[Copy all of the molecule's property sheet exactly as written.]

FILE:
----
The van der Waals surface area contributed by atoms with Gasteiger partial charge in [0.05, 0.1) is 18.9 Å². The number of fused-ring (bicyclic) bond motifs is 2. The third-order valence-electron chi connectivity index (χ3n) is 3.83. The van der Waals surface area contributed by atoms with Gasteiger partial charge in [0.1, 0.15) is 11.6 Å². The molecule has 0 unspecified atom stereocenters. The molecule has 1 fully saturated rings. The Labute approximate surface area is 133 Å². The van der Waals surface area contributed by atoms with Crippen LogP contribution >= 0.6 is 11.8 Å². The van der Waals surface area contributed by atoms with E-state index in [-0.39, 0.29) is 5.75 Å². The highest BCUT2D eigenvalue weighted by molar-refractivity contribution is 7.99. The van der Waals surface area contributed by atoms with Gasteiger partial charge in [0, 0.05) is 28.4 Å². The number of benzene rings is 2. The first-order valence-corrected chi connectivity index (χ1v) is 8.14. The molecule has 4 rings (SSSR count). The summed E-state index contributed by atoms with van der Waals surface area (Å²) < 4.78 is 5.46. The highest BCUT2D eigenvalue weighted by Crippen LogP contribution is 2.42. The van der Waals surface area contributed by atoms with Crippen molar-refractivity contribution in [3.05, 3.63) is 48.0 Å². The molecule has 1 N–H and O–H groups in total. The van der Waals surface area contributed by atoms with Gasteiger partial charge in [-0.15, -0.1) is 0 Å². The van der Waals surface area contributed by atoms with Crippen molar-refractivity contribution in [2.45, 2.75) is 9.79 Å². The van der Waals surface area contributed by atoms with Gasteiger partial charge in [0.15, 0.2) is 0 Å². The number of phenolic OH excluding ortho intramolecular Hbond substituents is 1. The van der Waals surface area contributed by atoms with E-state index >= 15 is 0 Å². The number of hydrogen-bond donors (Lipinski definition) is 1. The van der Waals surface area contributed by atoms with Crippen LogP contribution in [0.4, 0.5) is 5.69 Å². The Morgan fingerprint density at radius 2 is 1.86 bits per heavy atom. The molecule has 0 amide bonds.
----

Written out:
The van der Waals surface area contributed by atoms with Gasteiger partial charge in [0.05, 0.1) is 18.9 Å². The number of fused-ring (bicyclic) bond motifs is 2. The third-order valence-electron chi connectivity index (χ3n) is 3.83. The van der Waals surface area contributed by atoms with Gasteiger partial charge in [0.1, 0.15) is 11.6 Å². The molecule has 0 unspecified atom stereocenters. The molecule has 1 fully saturated rings. The Labute approximate surface area is 133 Å². The van der Waals surface area contributed by atoms with Crippen LogP contribution >= 0.6 is 11.8 Å². The van der Waals surface area contributed by atoms with E-state index in [-0.39, 0.29) is 5.75 Å². The highest BCUT2D eigenvalue weighted by molar-refractivity contribution is 7.99. The van der Waals surface area contributed by atoms with Gasteiger partial charge in [0, 0.05) is 28.4 Å². The number of benzene rings is 2. The first-order valence-corrected chi connectivity index (χ1v) is 8.14. The molecule has 4 rings (SSSR count). The summed E-state index contributed by atoms with van der Waals surface area (Å²) < 4.78 is 5.46. The highest BCUT2D eigenvalue weighted by Crippen LogP contribution is 2.42. The van der Waals surface area contributed by atoms with Crippen molar-refractivity contribution in [3.05, 3.63) is 48.0 Å². The molecule has 1 N–H and O–H groups in total. The van der Waals surface area contributed by atoms with Gasteiger partial charge in [-0.15, -0.1) is 0 Å². The van der Waals surface area contributed by atoms with Crippen molar-refractivity contribution in [2.45, 2.75) is 9.79 Å². The van der Waals surface area contributed by atoms with Gasteiger partial charge in [0.15, 0.2) is 0 Å². The number of phenolic OH excluding ortho intramolecular Hbond substituents is 1. The van der Waals surface area contributed by atoms with E-state index >= 15 is 0 Å². The number of hydrogen-bond donors (Lipinski definition) is 1. The van der Waals surface area contributed by atoms with Crippen LogP contribution in [0.4, 0.5) is 5.69 Å². The Morgan fingerprint density at radius 2 is 1.86 bits per heavy atom. The molecule has 0 amide bonds.